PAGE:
Cultural Resistance: A Reader, presents a historical look at the ways in which human cultures have been used and inspired by resistance to oppression. From the English Levellers of the 1600s, to the the 19th century marxists and anarchists, to the feminists and Black power activists of the 20th century, this work explores culture as a weapon through varied and interesting essays. In these pages we hear from such notables as Theodor Adorno, Virginia Woolf, Mikhail Bakhtin, Stuart Hall, Bertolt Brecht, Janice Radway, Abbie Hoffman, and Mahatma Gandhi. We glimpse into how the realms of art, music, and philosophy have helped define resistance. And, importantly, we are presented with examples of how to use and build cultures which create a more just, free, world.
This book is available in the Greenfield Library open stacks at call # 306.2 C485.
We welcome all new staff to the Music Library this fall! Julia Mullen will be with us part-time in Music, working on the weekends and some other hours. Julia went to Philadelphia’s High School for Creative and Performing Arts (CAPA), has a master’s in English, and previously worked at the Eugene Ormandy Music and Media Center at the University of Pennsylvania.
Michael Romano joins the Greenfield Library AND the Music Library, since he’ll be working in both. Fortunately for us, he is both an artist (painting, pen and ink) and a musician (hammered dulcimer). Michael has a BA in history with a minor in fine arts from Rutgers University and worked in the Rutgers University Libraries prior to joining us. He is excited to join the UArts community of artists.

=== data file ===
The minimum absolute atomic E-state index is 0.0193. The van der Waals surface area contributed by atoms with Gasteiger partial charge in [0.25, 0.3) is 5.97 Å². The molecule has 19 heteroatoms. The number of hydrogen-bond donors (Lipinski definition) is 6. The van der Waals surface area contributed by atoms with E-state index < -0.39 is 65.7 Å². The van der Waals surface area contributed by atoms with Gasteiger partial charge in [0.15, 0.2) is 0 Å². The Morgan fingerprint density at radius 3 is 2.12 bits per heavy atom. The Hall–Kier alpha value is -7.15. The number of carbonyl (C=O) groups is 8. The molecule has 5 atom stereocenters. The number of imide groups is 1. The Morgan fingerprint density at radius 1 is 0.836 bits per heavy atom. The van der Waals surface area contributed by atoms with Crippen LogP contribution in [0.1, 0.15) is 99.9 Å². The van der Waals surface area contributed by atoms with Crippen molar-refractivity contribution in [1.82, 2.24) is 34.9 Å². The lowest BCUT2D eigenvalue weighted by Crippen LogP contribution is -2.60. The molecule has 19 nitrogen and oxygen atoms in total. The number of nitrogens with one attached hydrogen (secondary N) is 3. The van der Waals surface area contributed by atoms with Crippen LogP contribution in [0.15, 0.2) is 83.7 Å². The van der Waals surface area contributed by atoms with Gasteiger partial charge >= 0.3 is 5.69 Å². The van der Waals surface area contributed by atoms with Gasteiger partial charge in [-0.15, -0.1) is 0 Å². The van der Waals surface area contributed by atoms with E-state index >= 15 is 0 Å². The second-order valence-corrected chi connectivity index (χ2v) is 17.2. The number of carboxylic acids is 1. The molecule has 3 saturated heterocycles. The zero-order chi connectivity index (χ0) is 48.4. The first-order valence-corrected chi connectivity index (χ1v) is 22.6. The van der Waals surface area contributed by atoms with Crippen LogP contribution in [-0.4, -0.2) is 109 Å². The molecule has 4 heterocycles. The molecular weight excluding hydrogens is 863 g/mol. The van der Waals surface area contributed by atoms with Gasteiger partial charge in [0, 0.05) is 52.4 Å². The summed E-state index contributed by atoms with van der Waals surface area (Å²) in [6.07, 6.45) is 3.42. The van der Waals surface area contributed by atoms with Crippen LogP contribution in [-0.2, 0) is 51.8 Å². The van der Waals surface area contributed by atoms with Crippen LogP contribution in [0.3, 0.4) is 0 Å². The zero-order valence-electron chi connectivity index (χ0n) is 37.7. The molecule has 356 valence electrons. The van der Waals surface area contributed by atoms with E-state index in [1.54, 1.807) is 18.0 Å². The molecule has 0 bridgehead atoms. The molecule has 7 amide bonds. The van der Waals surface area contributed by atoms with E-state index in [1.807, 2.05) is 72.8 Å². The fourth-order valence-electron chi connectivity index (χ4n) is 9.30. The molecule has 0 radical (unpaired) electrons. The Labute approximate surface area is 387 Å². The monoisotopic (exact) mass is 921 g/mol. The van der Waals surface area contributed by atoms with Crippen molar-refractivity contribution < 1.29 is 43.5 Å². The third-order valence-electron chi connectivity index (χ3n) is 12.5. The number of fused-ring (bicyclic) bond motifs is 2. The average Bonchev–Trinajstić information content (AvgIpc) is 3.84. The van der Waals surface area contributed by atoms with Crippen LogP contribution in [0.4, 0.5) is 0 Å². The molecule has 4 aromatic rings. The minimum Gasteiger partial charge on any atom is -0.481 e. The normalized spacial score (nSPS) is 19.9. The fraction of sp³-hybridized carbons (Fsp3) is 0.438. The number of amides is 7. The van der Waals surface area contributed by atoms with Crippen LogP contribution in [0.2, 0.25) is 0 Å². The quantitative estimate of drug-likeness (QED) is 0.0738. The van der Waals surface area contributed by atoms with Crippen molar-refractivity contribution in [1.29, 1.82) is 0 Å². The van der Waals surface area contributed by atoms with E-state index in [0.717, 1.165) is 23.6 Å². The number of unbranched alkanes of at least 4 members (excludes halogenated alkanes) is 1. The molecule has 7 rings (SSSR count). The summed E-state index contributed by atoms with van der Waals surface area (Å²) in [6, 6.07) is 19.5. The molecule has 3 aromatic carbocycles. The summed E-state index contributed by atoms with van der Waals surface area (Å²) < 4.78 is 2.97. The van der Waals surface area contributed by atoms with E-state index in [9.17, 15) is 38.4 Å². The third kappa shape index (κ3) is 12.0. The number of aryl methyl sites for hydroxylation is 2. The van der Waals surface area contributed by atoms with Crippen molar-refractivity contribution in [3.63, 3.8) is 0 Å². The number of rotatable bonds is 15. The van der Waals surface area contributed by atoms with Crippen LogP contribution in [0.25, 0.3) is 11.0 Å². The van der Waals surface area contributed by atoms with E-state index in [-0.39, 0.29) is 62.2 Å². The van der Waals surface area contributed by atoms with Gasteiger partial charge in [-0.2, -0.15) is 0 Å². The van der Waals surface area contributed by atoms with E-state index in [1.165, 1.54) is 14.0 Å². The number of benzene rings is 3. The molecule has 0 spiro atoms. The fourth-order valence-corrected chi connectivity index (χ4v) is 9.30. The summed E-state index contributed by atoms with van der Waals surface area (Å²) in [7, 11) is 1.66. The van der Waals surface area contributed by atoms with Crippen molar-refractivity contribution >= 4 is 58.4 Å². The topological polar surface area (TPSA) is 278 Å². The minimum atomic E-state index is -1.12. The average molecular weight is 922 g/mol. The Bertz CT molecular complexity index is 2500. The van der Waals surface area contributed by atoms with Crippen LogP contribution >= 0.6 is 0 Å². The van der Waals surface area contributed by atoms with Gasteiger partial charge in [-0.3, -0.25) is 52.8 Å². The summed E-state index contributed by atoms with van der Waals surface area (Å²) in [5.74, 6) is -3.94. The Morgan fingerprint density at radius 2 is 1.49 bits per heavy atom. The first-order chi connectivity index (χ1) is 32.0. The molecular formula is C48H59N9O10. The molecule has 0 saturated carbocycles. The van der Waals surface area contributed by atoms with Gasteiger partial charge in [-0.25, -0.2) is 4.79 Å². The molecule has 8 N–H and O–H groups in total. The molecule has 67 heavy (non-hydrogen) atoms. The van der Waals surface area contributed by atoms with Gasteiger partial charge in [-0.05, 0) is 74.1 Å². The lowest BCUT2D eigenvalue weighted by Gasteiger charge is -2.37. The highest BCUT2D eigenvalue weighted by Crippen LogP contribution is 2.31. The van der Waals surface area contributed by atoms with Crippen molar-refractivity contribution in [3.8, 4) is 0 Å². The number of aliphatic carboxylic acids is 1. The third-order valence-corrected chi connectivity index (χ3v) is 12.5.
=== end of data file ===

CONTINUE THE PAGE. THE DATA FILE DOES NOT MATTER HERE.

Lessa Keller-Kenton joins the Music Library as Circulation Assistant. Lessa (pronounced Lisa) has a BA in religious studies and will be starting her master’s in information science at Drexel in January 2015. Besides working in libraries and museums, Lessa has earned a graduate certificate and is a musician who plays the hammered dulcimer. That’s right: we now have two staff members who play the dulcimer.
Phoebe Kowalewski is switching over from the Music Library to the Greenfield Library, where she’ll serve as the Cataloger and Archival Processor Librarian.
Born in Cape Town, South Africa, David Page earned a National Diploma in Fine Arts from the Cape Tecnikon in 1986 and received an MFA from the University of Maryland, College Park in 2002. Recent solo shows include God and Lunchmeat at Old dominion University and “Staan Nader, Staan Terug!” (come closer, get away!) at Stevenson University. Group shows include Familiar/Peculiar at Jordan Faye Contemporary in Baltimore; “Simultaneous Presence, Sculpture at Evergreen 6”, Outdoor Sculpture Biennial, Evergreen Museum & Library, Baltimore, MD and “Bad Ideas Dead Ends and Guilty Pleasures” at the Hamiltonian Gallery, Washington DC.
– American University, Sculpture in Residence Bio. American.edu.
One of the few books of J.D. Salinger’s published work, Nine Stories collects an array of diverse stories, each a gem in its own right. There’s the story of the frustrated housewife, the soldier stricken with post-traumatic stress disorder, and the boy genius on a cruise ship with his family, to name a few. The collection also includes two stories featuring members of the Glass family, who are featured in Salinger’s book Franny and Zooey (Greenfield Open Stacks 813 Sa33f). Nine Stories is perfect for both readers new to Salinger’s work and to those who are already familiar with his literary worlds.
Whether it is a quick flip through the pages, or a deeper reading of the profiles, Dawoud Bey’s Class Pictures is a great book to pick up. Bey intimately photographs high school students and juxtaposes these images with reflections written by themselves. The accompanying text keeps the viewer returning to the portrait of the subject. I recommend this book for the casual viewers and the intense readers. You can read just a couple profiles or the entire book, but hopefully you will go away feeling as captivated as I do.
Recommended by Greenfield Library workstudy assistant Sarah Gantt.